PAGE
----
Some of the reasons and facts will have global significance, and others will be closer to home or very personal.  But all of them will have been created by the amazing efforts of physiologist Sir Robert Edwards, gynaecologist Patrick Steptoe, and nurse/embryologist Jean Purdy.

Their combined brilliance led directly to the births of Louise, and her sister Natalie four years later. It also led to the creation of millions of families around the world ever since.

Louise’s parents Lesley and John Brown had been trying to conceive for more than nine years, but blocked fallopian tubes prevented Lesley being able to get pregnant.  When her condition was first diagnosed, Lesley was distraught at the thought of not being able to have a baby.

Hope in Oldham

But she was referred by her doctor in Bristol to Mr Steptoe at Kershaw’s Cottage Hospital in Oldham, where he was pioneering IVF with Edwards and Purdy.  She was told it was her best (only!) chance of getting pregnant. Although she was also warned that the treatment was like ‘science fiction’ and the chance of success was ‘a million to one’.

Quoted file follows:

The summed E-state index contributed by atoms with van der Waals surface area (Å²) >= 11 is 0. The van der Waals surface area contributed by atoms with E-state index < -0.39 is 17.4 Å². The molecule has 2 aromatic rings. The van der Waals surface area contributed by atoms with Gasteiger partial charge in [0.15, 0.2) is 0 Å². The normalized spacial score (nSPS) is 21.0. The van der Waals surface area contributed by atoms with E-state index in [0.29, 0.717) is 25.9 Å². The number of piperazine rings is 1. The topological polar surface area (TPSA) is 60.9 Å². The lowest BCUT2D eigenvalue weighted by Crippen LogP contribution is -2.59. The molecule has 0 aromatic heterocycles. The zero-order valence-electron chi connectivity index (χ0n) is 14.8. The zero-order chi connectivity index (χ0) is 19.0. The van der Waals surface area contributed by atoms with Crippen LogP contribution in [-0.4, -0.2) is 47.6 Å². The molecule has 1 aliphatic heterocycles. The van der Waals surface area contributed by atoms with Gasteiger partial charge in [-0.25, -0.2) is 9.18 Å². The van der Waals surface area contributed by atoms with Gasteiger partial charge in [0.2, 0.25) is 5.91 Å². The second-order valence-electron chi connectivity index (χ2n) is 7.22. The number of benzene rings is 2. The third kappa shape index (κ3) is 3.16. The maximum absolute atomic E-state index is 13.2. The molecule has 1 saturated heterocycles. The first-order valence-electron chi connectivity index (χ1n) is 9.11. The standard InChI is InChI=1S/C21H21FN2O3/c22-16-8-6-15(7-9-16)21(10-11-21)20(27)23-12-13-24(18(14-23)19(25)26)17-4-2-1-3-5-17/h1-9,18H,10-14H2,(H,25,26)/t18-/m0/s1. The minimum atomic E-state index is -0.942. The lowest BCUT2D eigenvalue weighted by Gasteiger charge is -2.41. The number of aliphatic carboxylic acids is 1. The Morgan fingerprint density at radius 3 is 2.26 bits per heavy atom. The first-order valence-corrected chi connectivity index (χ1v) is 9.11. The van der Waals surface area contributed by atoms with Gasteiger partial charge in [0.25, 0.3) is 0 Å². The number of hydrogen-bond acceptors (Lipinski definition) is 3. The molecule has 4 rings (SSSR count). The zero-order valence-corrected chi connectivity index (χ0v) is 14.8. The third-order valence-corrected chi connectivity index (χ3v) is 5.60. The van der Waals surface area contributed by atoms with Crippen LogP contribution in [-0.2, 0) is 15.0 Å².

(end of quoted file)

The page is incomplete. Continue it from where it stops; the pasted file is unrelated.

Undaunted, in November 1977 Lesley and John underwent egg collection and her eggs and his sperm were mixed in a petri dish (not in a test-tube as the tabloids described!).  Nurse Jean Purdy was the first to see the dividing cells of the embryo that would become Louise.

Following this they had their embryo transfer – after 63 other transfers for the many other women involved in the trial since 1971.  Only one had resulted in a pregnancy – but sadly no live birth.

Then a couple weeks later Lesley and John received a letter from Professor Edwards. This contained the news they’d been hoping for for more than 10 years: